Poor Personal Finance Habits that Keep Average Americans in Debt
Americans are in a lot of debt, to the tune of $4 trillion, projected by the end of this year. This consumer debt represents student loans, auto loans, personal loans and credit cards. When you look at the population and this non-mortgage debt, the average American owes more than a quarter of their income to their borrowing. And even more alarming, is the fact that this type of debt has increased more than 38% over the past five years. Bad personal financial habits are contributing to this uptick.
Failing to live on a budget is one of the most common mistakes you can make. But without this essential financial tool, you’ll keep making all the other mistakes that lead down the path to overwhelming debt. A budget is a simple tool that identifies how much money is coming in and what bills and expenses need to be paid so you can determine how much should be going out. A budget also allows you to set up two other tools many consumers are mistakenly ignoring – emergency funds and savings.
Lack of an Emergency Fund
Emergencies happen – it’s inevitable. How you prepare for these emergencies determines the impact an they will have on your finances and your debt. Most Americans don’t have an emergency fund that’s separate from their savings. Rectify that for yourself by building up an emergency fund that’s equal to or greater than three months of living expenses. This monthly amount should include your basics, like rent/mortgage, utilities, food, and transportation expenses.
Making Savings Optional
Many Americans fail to make savings a priority. They pay their bills, pat themselves on the back for taking care of their expenses and then proceed to blow the rest of their income on things they don’t really need. Break the cycle and pay yourself first by depositing a set percentage of your income in a savings account or CD. See how helpful a budget is?
Caviar Habits on a Hotdog Budget
Just because you want something, doesn’t mean you have to have it, and it certainly doesn’t mean you need it. Living within your means is the single best way to stay out of debt. Basically, that means you spend what you earn and not a penny more. Granted, if it were that simple, consumer debt wouldn’t be careening to $4 trillion. But, you can take steps to minimize outlandish spending that doesn’t befit your income. The next bad habit helps address that issue.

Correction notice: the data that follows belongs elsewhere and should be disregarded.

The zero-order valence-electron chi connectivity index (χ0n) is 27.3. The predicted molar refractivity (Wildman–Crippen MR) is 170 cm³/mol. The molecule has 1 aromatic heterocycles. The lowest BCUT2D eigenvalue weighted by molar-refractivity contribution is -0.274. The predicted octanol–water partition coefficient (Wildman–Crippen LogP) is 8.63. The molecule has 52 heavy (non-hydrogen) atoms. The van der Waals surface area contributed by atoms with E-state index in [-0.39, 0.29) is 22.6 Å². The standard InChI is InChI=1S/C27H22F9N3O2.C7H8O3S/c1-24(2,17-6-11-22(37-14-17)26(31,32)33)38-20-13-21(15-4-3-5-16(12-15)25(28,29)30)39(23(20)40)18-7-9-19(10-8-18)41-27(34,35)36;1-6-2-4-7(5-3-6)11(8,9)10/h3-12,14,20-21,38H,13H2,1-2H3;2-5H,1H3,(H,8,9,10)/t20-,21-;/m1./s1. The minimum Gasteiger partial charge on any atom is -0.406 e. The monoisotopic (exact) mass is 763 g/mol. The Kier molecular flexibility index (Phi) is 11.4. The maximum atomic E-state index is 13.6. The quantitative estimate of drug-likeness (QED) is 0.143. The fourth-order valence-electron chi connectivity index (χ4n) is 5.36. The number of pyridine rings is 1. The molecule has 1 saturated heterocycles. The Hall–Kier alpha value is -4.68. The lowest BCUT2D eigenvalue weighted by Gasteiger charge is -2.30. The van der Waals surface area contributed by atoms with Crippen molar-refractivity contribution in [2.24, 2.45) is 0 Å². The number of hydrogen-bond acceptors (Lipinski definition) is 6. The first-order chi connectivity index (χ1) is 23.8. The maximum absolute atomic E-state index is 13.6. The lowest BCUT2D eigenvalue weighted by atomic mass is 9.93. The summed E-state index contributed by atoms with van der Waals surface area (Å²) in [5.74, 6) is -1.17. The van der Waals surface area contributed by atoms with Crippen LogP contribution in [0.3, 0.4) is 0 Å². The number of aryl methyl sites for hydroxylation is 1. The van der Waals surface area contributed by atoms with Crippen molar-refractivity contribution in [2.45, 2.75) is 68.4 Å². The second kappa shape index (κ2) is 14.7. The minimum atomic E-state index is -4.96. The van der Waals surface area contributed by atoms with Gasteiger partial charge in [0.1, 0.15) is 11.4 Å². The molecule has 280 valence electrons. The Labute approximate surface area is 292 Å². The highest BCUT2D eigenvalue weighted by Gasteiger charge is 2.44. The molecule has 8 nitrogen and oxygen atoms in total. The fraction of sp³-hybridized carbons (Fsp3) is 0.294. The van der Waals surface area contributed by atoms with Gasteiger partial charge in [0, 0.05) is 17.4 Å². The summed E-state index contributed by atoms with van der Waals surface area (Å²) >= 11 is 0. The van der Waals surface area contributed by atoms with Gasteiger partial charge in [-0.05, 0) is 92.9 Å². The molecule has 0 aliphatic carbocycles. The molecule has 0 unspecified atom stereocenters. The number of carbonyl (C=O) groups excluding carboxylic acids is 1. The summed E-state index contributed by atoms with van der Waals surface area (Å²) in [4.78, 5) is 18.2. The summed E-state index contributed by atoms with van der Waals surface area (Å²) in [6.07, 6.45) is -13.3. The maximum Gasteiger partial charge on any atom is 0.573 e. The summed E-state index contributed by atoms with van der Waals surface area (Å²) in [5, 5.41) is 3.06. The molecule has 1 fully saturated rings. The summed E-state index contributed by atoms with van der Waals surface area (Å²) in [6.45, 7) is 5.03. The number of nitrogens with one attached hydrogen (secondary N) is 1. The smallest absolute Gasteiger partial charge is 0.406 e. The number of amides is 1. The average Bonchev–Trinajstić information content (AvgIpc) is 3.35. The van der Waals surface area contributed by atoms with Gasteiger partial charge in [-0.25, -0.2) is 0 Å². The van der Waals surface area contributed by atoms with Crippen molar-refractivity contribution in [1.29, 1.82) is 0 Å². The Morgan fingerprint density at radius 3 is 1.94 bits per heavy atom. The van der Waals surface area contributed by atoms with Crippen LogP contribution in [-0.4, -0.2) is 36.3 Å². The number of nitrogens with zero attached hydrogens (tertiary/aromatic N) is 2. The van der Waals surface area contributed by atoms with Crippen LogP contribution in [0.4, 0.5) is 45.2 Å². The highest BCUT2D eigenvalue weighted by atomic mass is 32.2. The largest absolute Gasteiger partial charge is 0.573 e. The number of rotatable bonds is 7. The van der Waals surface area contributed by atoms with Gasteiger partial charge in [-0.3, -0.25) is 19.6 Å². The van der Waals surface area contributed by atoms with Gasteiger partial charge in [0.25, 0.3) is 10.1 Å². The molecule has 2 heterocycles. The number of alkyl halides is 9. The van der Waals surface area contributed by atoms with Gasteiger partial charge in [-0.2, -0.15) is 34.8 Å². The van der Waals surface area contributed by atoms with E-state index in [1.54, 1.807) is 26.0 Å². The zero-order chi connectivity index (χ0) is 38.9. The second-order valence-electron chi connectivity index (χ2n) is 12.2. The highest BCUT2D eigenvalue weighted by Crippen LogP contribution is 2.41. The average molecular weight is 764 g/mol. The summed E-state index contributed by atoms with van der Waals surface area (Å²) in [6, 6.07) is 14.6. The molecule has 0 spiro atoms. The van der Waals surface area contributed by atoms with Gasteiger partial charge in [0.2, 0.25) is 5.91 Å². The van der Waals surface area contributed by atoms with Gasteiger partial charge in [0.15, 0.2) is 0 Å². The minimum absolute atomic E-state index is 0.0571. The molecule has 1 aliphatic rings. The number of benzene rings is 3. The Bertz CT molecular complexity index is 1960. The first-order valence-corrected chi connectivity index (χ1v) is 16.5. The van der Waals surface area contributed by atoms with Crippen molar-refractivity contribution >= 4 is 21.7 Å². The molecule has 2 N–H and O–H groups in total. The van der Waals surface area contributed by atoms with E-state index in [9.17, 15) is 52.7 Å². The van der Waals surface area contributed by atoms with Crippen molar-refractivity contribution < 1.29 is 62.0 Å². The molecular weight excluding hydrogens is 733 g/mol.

Relying Too Heavily on Credit Cards
Credit cards aren’t free money. They’re not a pass to spend what you don’t have in your bank account and they’re not the solution to keeping up with your neighbors and in-laws. Stop using them like they’re a golden ticket. Some people have the discipline to reap rewards in points and cash rebates with smart, responsible use. Others keep an emergency card on hand for unexpected situations where the convenience of a card can be of some help. Keep in mind that an emergency fund is still the best option. If you don’t possess this discipline, pay off your cards and get rid of them.
Debt and the Small Business Owner
Small business owners are average Americans who had the heart, courage and motivation to pursue their dream of entrepreneurship. And for that, you should be commended. But as a small business owner, you’re likely aware of the need for capital to launch, run and grow your business. Excessive debt can sink your chances of obtaining the funding your business requires to succeed.
For sole proprietors, your personal credit plays an integral role in the ability to obtain business credit. Even if you’re paying your bills and doing it on time, a high debt-to-income ratio can ding your FICO score and ruin your chances of getting the credit approval your business needs. To overcome this issue, address any destructive personal financial habits that are driving up your debt and obstructing your ability to attain your goals in the business world.